Marijuana Legalization and Accident Benefits: What You Need to Know
Since 2018, cannabis has been legal for adults over the age of 18 in all provinces and territories throughout the country. Given that recreational use of marijuana is now legal, motor vehicle collisions caused by impaired drivers could be on the rise in the province. Typically, since all drivers in the province are required to carry mandatory automobile insurance, if they sustain injuries in a collision, they should be able to collect accident benefits from their insurance provider in order to offset injury-related costs they have incurred. All injured automobile insurance policyholders should be entitled to no-fault accident benefits, regardless of which driver’s actions caused the collision. But will this rule apply to injured drivers whose accidents were caused by their own impairment?
Accident Benefits and Impaired Driving
Section 4 of the standard Ontario auto insurance policy describes the Statutory Accident Benefits (SABs) provided under the policy. SABs are the no-fault portion of an Ontario insurance policy — they cover the insured person for his or her own injuries resulting from an accident.
However, certain limitations can be imposed on the coverage available to injured policyholders. In particular, it denies income-replacement benefits, non-earner benefits, and payments for other expenses if an insured driver is convicted of a criminal offence involving the operation of an automobile.
Although the recreational use of cannabis is now legal throughout the country, it is still against the law to operate a motor vehicle in Ontario under the influence of marijuana. Therefore, if an impaired driver caused a collision to occur, they may not be eligible for those certain benefits.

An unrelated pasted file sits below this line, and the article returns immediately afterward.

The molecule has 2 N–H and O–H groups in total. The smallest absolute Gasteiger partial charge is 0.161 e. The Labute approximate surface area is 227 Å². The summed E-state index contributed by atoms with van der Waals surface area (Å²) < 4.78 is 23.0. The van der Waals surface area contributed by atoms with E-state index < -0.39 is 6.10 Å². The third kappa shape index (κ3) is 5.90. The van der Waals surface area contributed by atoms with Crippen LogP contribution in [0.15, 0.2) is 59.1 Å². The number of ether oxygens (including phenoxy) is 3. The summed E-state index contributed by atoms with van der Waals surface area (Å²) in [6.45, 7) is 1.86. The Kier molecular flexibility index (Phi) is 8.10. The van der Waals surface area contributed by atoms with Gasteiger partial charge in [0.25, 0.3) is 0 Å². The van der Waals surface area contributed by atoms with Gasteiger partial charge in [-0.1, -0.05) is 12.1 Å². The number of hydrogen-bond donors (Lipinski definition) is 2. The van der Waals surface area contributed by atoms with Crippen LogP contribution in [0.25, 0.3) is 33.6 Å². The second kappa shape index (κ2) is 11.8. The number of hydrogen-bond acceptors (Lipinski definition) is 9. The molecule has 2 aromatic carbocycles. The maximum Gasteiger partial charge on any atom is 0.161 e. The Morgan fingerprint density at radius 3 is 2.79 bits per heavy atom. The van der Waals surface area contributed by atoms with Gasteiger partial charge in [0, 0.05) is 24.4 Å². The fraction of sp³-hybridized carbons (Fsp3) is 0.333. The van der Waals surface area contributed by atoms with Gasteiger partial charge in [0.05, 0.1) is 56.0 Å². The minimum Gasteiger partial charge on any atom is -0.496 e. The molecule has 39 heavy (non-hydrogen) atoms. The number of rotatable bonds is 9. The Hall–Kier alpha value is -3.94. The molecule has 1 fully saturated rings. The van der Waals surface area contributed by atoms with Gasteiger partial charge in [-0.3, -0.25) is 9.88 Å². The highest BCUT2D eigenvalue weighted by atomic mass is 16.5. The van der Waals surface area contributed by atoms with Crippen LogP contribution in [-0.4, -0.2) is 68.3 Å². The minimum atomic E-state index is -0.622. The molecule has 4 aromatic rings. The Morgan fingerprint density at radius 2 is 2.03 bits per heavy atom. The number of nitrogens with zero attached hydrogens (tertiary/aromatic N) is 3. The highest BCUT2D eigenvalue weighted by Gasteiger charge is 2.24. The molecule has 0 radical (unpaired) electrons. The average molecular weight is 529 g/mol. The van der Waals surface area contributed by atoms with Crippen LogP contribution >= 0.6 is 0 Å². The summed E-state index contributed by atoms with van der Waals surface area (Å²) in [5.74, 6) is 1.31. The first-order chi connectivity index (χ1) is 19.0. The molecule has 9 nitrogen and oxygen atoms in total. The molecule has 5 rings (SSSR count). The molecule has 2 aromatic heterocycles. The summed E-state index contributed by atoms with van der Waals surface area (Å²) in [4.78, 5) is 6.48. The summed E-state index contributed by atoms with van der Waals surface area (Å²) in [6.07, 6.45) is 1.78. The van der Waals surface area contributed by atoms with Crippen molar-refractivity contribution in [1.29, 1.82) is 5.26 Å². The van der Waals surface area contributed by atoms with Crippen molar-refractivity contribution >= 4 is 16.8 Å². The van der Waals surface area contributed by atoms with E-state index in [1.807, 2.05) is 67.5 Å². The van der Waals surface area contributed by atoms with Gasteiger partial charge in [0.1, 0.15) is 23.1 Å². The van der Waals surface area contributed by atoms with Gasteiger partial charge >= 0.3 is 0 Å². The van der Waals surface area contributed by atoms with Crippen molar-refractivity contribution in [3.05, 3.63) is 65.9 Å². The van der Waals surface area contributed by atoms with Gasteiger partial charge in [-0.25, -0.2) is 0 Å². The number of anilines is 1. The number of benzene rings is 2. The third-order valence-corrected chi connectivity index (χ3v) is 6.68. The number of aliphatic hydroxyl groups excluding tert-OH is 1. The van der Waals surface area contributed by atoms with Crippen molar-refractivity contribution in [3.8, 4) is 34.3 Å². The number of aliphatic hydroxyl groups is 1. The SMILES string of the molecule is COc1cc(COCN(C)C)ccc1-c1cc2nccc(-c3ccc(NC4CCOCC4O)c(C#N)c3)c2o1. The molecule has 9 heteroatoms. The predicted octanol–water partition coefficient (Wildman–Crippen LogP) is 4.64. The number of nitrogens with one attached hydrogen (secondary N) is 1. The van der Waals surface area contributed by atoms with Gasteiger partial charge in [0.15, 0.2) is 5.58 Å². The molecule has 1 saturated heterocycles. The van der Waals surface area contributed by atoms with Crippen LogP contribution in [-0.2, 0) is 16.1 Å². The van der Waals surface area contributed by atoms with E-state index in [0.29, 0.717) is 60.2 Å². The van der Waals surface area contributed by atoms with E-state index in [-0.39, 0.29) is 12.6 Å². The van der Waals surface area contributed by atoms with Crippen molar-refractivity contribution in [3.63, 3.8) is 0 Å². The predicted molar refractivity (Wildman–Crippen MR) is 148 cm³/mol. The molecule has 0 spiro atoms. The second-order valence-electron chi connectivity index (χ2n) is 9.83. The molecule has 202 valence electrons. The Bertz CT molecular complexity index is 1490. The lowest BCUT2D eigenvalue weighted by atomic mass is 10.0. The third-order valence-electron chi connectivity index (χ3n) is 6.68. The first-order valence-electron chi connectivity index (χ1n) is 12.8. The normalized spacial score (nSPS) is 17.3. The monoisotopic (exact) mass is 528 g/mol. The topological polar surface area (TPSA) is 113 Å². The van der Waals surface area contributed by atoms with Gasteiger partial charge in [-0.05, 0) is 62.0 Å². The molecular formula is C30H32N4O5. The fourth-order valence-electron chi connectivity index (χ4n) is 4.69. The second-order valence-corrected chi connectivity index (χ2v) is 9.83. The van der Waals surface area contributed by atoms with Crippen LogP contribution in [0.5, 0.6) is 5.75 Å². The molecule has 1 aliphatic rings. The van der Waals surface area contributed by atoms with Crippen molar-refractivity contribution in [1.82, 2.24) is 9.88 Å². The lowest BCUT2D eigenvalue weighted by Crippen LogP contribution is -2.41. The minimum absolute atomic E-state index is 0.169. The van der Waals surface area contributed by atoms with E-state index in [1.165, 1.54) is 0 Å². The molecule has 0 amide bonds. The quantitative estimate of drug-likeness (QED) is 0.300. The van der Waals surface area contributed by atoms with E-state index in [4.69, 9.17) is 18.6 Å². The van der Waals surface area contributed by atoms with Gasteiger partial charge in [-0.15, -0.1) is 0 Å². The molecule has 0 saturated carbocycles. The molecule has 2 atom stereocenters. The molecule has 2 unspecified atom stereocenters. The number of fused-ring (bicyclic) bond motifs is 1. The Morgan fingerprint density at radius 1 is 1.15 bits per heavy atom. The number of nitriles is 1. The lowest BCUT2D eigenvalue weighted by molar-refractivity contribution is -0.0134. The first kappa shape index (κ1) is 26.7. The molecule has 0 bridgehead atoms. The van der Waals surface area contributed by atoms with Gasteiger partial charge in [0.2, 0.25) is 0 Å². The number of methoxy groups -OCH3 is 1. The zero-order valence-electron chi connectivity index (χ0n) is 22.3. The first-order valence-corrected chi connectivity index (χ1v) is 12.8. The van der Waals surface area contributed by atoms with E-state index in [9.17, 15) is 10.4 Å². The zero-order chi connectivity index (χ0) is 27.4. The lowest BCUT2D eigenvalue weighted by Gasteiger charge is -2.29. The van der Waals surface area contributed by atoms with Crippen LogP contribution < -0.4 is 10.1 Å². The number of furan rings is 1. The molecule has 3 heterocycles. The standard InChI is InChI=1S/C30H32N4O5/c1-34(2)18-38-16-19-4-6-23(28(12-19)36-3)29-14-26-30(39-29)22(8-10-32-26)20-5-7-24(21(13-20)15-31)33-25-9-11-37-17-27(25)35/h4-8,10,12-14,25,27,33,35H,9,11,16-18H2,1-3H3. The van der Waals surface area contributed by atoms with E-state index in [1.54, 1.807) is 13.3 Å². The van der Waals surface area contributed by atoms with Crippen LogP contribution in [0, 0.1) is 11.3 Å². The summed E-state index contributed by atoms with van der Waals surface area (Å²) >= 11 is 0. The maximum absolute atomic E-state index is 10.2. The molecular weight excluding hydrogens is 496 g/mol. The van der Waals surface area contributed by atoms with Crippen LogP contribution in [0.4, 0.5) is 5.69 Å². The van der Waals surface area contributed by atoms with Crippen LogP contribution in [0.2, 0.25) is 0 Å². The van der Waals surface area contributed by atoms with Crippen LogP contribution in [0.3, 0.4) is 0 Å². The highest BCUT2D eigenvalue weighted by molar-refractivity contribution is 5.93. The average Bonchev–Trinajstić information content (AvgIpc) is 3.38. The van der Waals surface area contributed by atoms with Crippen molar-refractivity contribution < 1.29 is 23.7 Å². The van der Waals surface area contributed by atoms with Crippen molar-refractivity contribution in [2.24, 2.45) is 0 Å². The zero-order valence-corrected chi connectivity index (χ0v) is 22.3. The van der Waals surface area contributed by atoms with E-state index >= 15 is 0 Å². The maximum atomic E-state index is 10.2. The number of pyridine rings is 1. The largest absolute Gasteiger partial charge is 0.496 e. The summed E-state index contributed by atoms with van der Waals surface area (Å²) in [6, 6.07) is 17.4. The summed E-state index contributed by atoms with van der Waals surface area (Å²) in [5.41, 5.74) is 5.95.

Ontario law requires motor vehicle insurance policies to include certain minimum coverages, but it permits insurers to sell additional coverage in exchange for increased premiums. One of those, described in section 7 of the standard Ontario auto insurance policy, covers loss of or damage to an insured’s own automobile caused by a peril like fire, theft, collision, or other perils, depending on the specific coverage selected.
In such an event, the insurer is supposed to pay for the repair or replacement of the lost or damaged automobile.
However, under section 7.2.2, that coverage does not extend to a loss or damage caused by a driver’s inability to maintain control of his or her motor vehicle because he or she was driving it under the influence of intoxicating substances. Insurance companies will likely rely on this provision with some frequency, since there is no requirement that the driver be convicted of a crime before it denies coverage.
In addition, to denying coverage after an accident happens, insurance companies may also try to price a driver out of an insurance policy (or refuse to issue a policy altogether) if he or she is convicted of driving under the influence. According to MADD Canada, a conviction of impaired driving can result in a premium hike of up to $8,000 per year, making it unaffordable for many Ontarians.
CONTACT PRESZLER INJURY LAWYERS
If you were injured in a collision, you should be entitled to certain accident benefits, even if your own wrongful actions behind the wheel contributed to the conditions that caused the crash to occur. If your accident benefits have been denied, call 1-800-JUSTICE and schedule a free initial consultation on your case with Preszler Injury Lawyers.